Vancouver voter turnout down despite city growth

While voter turnout in Surrey was up in this most recent municipal election than it was in years past, the same was not true in Vancouver.

Despite city growth and a very contentious race, Vancouver voter turnout in the 2022 general election (171,494) dropped by nearly 5,000 compared to the previous election (176,450). That was after a further drop in 2018 from the previous vote in 2014 (181,707).

“Voter turnout should have been quite high because you had viable candidates that had high-profile for mayor and also several parties running that had viable candidates. And usually, you see voter turnout increase when there’s competitive elections like that,” explained Democracy Watch co-founder Duff Conacher.

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However, Conacher says with the way politics has evolved, many people are growing increasingly discouraged.

“No one in politics at any level in Canada — including the city and town level in B.C. — is effectively required to be honest, ethical, transparent, or waste preventing, or to make representative decisions overall,” he explained.

“Voters are increasingly frustrated by that and reflecting it by not showing up to endorse any candidate because they feel that no matter who they vote for, they’re not going to get what they want or their money’s going to be used in some way that’s wasteful or there’ll be some secrecy.”

The race for mayor was heated, with Ken Sim ultimately defeating incumbent Kennedy Stewart, who will be out after just one term.

Sim ran on a promise of change with the new ABC Vancouver slate, which received strong backing from those in policing, stirring up even more controversy.

In the end, every single candidate ABC Vancouver ran was elected.

Overall, Conacher says politicians don’t have much of an incentive to push for bigger turnout because in many cases, it propels them into power.

“And so they clearly want power without accountability and as long as more voters vote for them than their opponent, they’re fine, they think they’re legitimate, even if they get into power with only actually 15 to 20 per cent of voters actually voting in favour of them,” he said of many politicians in general, not specifically referring to any one person.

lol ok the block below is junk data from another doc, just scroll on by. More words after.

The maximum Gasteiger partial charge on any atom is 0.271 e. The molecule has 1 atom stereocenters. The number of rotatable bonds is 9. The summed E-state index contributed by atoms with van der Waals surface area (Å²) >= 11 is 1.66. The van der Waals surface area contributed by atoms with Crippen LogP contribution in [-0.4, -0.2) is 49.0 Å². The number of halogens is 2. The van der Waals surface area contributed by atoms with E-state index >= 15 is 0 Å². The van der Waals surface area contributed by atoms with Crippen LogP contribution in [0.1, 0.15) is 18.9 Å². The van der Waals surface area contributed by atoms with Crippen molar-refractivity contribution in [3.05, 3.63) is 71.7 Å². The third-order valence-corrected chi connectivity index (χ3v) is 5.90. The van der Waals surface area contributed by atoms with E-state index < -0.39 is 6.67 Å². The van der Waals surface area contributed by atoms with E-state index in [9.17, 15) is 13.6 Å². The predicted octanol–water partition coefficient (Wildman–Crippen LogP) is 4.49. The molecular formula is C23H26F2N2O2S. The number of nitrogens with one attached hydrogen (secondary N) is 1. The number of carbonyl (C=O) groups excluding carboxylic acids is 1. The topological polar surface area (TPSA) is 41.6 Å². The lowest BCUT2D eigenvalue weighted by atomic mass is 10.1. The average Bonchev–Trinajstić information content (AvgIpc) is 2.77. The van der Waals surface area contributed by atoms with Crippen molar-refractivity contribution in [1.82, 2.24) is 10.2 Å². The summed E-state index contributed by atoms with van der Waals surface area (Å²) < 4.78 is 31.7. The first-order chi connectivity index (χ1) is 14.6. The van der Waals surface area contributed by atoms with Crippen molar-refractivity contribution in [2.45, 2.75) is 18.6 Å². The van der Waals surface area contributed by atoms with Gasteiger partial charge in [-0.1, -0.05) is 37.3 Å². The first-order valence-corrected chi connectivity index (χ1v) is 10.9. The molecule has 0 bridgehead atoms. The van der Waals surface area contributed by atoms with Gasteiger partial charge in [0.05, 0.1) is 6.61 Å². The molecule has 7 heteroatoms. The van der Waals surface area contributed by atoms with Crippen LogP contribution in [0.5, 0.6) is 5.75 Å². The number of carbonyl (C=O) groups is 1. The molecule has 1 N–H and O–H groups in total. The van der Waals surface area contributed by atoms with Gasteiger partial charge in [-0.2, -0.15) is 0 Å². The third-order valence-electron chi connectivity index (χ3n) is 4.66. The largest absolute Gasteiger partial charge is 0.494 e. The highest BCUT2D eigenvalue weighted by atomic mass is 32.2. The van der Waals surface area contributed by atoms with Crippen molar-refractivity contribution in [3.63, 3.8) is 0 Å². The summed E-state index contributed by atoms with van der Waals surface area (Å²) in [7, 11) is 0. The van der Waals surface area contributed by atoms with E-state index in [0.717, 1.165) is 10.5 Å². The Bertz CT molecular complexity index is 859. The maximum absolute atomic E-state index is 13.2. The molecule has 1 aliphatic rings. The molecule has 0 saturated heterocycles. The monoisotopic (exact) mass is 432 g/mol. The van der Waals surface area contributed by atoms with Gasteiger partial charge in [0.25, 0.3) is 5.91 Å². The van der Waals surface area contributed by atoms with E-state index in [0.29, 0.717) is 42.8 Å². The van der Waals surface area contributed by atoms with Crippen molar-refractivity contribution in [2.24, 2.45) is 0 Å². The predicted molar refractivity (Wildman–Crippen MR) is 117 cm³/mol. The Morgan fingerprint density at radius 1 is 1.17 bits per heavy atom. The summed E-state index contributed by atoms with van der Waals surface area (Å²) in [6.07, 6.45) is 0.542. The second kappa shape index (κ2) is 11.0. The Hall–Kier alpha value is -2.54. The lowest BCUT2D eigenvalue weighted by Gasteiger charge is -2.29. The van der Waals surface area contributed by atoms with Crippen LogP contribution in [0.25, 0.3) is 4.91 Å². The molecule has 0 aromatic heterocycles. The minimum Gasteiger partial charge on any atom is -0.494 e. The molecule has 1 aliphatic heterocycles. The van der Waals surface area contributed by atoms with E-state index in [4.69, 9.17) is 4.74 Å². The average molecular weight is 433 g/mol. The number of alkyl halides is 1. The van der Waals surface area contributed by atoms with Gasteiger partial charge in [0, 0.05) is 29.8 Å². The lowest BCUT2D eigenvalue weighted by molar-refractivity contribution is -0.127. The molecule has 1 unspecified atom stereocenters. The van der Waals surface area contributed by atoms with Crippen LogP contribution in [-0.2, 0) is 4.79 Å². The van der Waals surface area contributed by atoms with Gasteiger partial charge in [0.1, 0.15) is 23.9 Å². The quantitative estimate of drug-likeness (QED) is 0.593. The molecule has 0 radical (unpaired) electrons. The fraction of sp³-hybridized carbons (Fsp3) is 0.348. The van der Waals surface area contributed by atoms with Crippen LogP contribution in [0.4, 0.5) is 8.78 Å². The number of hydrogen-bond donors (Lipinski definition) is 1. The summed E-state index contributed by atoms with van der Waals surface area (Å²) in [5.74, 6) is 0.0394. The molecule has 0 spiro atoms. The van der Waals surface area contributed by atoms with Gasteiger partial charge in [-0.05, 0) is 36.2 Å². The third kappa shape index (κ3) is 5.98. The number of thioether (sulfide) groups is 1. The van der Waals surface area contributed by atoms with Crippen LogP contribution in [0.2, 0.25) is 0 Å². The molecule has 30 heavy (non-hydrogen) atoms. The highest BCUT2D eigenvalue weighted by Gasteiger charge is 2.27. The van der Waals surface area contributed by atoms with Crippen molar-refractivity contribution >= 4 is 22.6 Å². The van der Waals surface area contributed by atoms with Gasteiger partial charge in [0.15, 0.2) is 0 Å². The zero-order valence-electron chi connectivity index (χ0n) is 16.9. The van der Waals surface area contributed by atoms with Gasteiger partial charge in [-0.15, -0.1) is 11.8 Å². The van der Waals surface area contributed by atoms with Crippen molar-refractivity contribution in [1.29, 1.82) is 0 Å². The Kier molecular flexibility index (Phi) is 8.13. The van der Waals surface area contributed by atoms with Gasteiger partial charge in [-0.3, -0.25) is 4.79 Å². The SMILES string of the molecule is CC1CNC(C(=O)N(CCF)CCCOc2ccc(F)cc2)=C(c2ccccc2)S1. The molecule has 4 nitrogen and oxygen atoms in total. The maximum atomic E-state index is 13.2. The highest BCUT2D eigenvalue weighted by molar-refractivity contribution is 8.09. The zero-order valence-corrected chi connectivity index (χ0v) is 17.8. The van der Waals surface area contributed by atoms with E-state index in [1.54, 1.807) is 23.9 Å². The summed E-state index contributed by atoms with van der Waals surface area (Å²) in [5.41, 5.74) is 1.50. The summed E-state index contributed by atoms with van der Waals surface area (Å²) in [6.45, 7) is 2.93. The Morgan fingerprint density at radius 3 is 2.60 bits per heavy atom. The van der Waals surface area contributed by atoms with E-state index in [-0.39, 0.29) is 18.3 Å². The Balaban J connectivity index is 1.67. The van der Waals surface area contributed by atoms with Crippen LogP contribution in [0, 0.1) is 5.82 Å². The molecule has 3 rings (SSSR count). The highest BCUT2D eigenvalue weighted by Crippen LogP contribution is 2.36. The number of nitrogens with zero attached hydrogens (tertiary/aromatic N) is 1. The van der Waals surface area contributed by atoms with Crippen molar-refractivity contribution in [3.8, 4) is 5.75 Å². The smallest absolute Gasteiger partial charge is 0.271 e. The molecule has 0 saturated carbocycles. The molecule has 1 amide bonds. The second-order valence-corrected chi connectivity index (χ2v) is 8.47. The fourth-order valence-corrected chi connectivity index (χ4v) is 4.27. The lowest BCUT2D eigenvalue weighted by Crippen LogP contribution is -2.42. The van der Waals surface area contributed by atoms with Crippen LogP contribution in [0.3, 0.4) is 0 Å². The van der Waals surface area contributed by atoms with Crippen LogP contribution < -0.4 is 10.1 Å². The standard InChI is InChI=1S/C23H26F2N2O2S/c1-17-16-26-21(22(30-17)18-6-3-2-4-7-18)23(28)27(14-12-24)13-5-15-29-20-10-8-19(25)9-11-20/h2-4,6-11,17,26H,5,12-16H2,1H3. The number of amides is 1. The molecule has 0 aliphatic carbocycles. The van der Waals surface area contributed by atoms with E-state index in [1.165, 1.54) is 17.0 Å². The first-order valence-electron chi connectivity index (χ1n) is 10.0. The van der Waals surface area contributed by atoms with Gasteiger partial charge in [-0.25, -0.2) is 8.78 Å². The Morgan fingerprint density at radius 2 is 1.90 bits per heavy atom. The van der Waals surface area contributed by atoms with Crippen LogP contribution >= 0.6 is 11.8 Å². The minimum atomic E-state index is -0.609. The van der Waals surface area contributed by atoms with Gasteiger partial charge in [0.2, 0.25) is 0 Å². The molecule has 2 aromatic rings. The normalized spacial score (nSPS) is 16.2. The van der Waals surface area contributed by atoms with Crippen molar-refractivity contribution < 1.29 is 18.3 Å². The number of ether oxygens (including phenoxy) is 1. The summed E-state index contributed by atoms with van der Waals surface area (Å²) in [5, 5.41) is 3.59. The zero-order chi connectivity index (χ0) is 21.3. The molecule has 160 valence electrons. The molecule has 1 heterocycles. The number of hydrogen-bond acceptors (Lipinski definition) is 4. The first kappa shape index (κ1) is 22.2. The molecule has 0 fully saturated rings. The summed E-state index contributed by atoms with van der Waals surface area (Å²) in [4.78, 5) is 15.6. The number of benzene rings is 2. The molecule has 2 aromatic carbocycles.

“It’s not the candidate’s fault entirely, because they are just the version 2022 of candidate and voters have seen for the last several decades candidate after candidate make promises to them that are lies, and also waste in government and government being ineffective, secretive, unethical lobbying happening. So they look at any new candidate and say, ‘well, it’s the same old, same old,’ and it’s not worth voting for people anymore. So the candidates are suffering as well.”

Conacher says despite this knowledge, we still don’t see politicians promising to address the issue.

“And if any candidate would actually seriously promise that, especially a slate of candidates in the part elections you have at the municipal level in B.C., you would see voters swing to them because that’s what voters want — especially swing voters,” he added.

Despite an overall drop in the 2022 general election in Vancouver, advance voter turnout was actually higher this time around than it was in previous years.

“Our turnout was just over 65,000, compared to in 2018 it was 49,000 for advance voting days,” Rosemary Hagiwara, the chief election officer at the City of Vancouver previously said.

“It is a big increase, and it could be [due to] a number of reasons.”

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